How durable is the 4.5 V8? As in how many miles have people put on this engine, how does it stand up to abuse, does it have any major problems that anyone can think of, ect... Is it anything like the durability of the chevy 3.1 V6's or the 3800 series engines? (I know a lumina with the 3.1 that has over 250,000 miles on it and it got the living crap beat out of it for most of its life but still runs like new) Basiclly how much crap can the 4.5 engine take and does anyone know of any high mileage ones. Thanks everyone
I think that the 4.5 from 88,89 and 90 is very reliable. There were many changes and inhancements for durability and reliability incorporated on the first 4.5 in 88 compared to it's 4.1 predecessor. In 1998 JD Power did a unique survey to find the most reliable 10 year old used car. When the data they collected came in they reported that the "most reliable 10 year old car" was a 1988 Cadillac Deville with the 4.5 engine.
The engines do need regular maintenance as most engines do. Of special importance is frequent cooling system maintenance (coolant drain and replacement to replenish the corrosion inhibitors in the coolant) and the use of the mandatory coolant supplement (sealer) pellets or the equivalent BarsLeaks golden seal powder to guard against any internal coolant leaks that might go undetected.
It must depend on what the weather is like where you live then because around here the 4.5s were junk. A couple years ago when you still saw a lot of those cars for sale almst every single ad would say XXXXkms on new engine.
Weather? I live in country, where 10 months in year we have "bad ski weather" and in winter (oct-march) temperature drops below 25 degrees C. I have 90 Eldorado with 236k in odometer and still running good. No leaks, good mileage etc.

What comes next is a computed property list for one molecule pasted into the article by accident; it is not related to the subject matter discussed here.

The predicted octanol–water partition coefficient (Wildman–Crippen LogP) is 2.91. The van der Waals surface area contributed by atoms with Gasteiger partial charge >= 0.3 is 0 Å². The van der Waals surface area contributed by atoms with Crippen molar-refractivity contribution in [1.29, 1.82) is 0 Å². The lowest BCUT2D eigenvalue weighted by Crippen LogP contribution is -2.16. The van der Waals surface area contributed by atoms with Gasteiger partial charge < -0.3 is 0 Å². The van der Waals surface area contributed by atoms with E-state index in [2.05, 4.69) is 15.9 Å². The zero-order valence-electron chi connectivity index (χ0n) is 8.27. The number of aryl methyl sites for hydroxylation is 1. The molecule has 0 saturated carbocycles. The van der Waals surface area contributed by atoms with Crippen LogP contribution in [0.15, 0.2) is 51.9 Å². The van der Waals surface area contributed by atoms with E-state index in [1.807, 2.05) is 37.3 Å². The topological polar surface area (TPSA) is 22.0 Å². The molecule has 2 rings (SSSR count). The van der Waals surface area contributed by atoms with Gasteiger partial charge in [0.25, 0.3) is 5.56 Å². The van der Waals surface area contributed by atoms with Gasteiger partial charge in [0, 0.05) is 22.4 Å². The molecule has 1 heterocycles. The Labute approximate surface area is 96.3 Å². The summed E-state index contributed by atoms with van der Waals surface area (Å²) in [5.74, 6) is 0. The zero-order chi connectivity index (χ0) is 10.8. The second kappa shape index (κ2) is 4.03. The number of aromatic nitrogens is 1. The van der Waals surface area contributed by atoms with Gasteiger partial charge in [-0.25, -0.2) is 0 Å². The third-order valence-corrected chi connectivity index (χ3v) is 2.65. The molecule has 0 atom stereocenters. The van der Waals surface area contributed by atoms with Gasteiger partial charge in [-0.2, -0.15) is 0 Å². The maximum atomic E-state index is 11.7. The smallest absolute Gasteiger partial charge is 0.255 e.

Only thing, what i changed, was valve seals.
So, if car is well maintained, then it is very reliable
The climate can create problems that have very strict geographic boundaries. The main difference is the cold starting temperature and the number of days a year the engine is cold started from very cold ambients. The issue is thermal cycling of the engine and gaskets. As the engine warms up the internal parts "move" as the metal expands with temperature. Engines started from -20 degrees expand more than engines started from 40 degrees because they contracted more as they cooled to -20. Some places in Northern Ontario regularily get to -40 overnight in the winter. This temperature extreme is harder on the seals and gaskets in the engine due to the greater thermal cycling of the engine as it reaches the same operating temperature. In addition, much more raw fuel is added to the engine to get it started during a -40 cold start increasing the amount of fuel in the oil and washing the cylinder walls on every cold start.
The other extreme is hot weather. Cars in the desert southwest see high sun loads, very high operating and underhood temperatures. This can weather and age hoses, belts, etcetera much faster and certainly could be harder on batteries and generators that tend to run very warm in that type of weather. Also, there is a greater load on the electrical system in that weather due to AC loads and electric fan loads for cooling.
An AC system on a car in Alaska might rarely get used and fail from lack of use, corrosion, etcetera - whereas in South Texas it would get used year round and suffer from heat and maximum capacity operation all the time. Two completely different operating modes.